The PCI Council seems to suggest in today’s Assessor Update that extensive use of MD5 is a reason not to prohibit its use:
…the PCI DSS and PA-DSS do not explicitly prohibit the use of MD5, acknowledging the prevalence of MD5 as a cryptographic technology in the marketplace. Additionally, it may be possible to mitigate some of the risks associated with MD5 through the implementation of additional cryptographic controls or security measures. For example, the susceptibility of MD5 hashes to rainbow table lookups can potentially be mitigated through the proper use of strong, unique salts.
They then, of course, say it is up to the QSA or PA-QSA to assess the risk with their client.
They could have said they same thing about SSLv2.
Section 4.1 of the PCI DSS, until the end of 2008, was open to interpretation for SSL. However, the Assessor Update Nov08 clarified that use of SSLv2 for protection of sensitive information is prohibited.
…it is imperative that an ASV identify the use of SSL 2.0 to transmit cardholder data as a failure
The difference between the two probably comes down to two factors:
- available options
- ease of upgrade
SSLv2 was required only by browsers before 1997. Options for SSLv2 therefore have not only been around for a decade, but SSLv3 or later has been the default for applications since at least 2005. Despite possible workarounds, the advocated path was an upgrade.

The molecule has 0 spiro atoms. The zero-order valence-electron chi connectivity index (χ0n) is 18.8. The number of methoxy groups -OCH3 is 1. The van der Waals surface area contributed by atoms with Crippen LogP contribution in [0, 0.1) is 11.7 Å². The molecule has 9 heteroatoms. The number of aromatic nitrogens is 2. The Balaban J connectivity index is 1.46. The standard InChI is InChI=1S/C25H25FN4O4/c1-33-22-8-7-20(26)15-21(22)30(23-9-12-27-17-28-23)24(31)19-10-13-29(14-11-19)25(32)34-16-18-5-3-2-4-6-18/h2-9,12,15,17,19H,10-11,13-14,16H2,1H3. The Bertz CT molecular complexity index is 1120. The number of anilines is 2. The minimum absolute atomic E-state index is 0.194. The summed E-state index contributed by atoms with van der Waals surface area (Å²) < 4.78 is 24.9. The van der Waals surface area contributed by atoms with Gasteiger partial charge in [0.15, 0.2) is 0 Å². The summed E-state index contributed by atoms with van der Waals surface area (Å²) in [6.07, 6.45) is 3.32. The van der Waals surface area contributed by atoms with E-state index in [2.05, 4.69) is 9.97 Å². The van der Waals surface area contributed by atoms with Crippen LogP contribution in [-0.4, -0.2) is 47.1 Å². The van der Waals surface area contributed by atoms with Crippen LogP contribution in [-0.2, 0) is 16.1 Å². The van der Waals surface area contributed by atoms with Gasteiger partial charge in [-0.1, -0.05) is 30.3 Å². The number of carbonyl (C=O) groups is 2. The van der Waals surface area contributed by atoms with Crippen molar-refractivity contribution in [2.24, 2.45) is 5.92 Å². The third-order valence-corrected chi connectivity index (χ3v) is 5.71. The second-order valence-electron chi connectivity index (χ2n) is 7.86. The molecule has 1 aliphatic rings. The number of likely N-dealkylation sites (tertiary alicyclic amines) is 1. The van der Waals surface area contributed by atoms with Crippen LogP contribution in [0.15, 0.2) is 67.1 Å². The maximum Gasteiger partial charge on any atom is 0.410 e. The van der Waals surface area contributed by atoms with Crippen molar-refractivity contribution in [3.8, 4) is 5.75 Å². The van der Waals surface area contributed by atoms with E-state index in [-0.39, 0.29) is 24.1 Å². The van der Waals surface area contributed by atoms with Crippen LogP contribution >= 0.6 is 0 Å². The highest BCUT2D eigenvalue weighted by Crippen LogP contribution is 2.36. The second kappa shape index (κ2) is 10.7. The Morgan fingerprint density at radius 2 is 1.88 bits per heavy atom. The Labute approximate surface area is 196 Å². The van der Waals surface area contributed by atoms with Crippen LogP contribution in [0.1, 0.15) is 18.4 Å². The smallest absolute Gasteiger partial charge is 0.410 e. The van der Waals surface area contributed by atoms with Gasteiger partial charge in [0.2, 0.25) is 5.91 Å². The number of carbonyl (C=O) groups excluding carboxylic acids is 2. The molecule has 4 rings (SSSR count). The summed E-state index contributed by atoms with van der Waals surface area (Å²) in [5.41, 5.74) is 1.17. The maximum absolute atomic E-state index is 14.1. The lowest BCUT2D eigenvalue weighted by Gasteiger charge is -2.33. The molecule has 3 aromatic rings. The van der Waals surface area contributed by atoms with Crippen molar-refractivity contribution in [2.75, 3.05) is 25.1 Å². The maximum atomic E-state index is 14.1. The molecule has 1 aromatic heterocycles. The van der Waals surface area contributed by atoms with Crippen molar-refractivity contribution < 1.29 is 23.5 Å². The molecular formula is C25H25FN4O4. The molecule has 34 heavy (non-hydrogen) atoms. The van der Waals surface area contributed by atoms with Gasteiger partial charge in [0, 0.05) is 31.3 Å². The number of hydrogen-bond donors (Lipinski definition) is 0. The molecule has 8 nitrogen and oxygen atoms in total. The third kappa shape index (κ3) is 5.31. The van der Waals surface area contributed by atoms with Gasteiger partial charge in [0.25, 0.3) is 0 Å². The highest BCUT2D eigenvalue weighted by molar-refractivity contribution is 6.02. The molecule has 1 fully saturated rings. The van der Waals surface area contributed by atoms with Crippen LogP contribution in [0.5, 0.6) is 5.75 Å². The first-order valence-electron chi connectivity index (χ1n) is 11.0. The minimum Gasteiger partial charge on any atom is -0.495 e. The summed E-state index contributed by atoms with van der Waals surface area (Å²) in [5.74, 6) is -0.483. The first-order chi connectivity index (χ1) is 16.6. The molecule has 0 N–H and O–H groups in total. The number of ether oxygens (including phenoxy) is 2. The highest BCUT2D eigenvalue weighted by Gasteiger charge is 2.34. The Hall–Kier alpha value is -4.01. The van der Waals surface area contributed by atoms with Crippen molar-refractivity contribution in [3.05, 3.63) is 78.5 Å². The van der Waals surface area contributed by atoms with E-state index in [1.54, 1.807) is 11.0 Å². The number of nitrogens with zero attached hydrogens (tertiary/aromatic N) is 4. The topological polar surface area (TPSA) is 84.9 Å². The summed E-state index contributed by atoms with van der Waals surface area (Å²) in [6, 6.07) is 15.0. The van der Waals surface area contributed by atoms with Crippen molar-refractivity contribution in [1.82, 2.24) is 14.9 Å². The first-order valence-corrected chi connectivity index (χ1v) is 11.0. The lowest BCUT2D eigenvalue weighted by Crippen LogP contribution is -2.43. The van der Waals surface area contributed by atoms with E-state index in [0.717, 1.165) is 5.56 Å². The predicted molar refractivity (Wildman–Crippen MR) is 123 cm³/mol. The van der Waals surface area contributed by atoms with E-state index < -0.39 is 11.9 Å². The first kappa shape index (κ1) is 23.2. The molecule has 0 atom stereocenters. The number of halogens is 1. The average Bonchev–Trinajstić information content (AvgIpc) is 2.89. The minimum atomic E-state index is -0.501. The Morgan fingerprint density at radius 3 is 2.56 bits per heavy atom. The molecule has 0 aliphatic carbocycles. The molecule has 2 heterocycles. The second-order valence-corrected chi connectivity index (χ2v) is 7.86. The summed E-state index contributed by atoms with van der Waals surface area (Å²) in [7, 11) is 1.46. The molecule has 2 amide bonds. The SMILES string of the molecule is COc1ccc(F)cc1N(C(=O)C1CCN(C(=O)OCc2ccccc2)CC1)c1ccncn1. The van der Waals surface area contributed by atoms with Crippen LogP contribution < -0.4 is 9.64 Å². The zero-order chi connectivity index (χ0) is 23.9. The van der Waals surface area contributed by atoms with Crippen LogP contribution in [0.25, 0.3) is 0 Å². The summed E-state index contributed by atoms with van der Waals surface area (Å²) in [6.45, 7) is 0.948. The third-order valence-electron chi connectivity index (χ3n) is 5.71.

Upgrading from SSLv2 is a trivial setting on servers. One reason often given by organizations to avoid change is the cost of development but there is none for SSL because a change was required from the start. Clients can automatically negotiate the upgrade. However, there still may be support calls due to error messages or warnings. This has been offset by servers configured to provide instructions or self-help to reduce support requests.
In comparison to SSL, MD5 has many available options (even though less obvious than SSL), so it passes the first criteria. It probably is said to be too difficult/costly to change because it was built into applications without any upgrade path for the hash function. Thus, the Council must really base their decision upon this second issue.
This makes for an interesting dilemma for an Assessor. The PCI Council is stepping away from the risk assessment themselves because they say they are “acknowledging the prevalence” of MD5 rather than any security or safety of the hash function.
I doubt most Assessors would use prevalence alone as a measure, whether or not it is “possible to mitigate some of the risks”. Some of the risks? An Assessor would probably say a more appropriate measure of risk, when asked to approve an increasingly vulnerable control like MD5, is the rise and prevalence of threats.
In 2007 Google was given a simple UI that matched md5 strings to prove a point that collisions were more common than we might have wanted to believe. Attacks up to this time were mostly theoretical.
Cheap and large storage continued to rapidly expand and hold massive rainbow tables for unsalted MD5. Two terabytes for just $100, for example, makes it hard to believe that rainbow tables could be outrun (e.g. expand the range of symbols for a hash) since table sizes simply increase at almost no cost.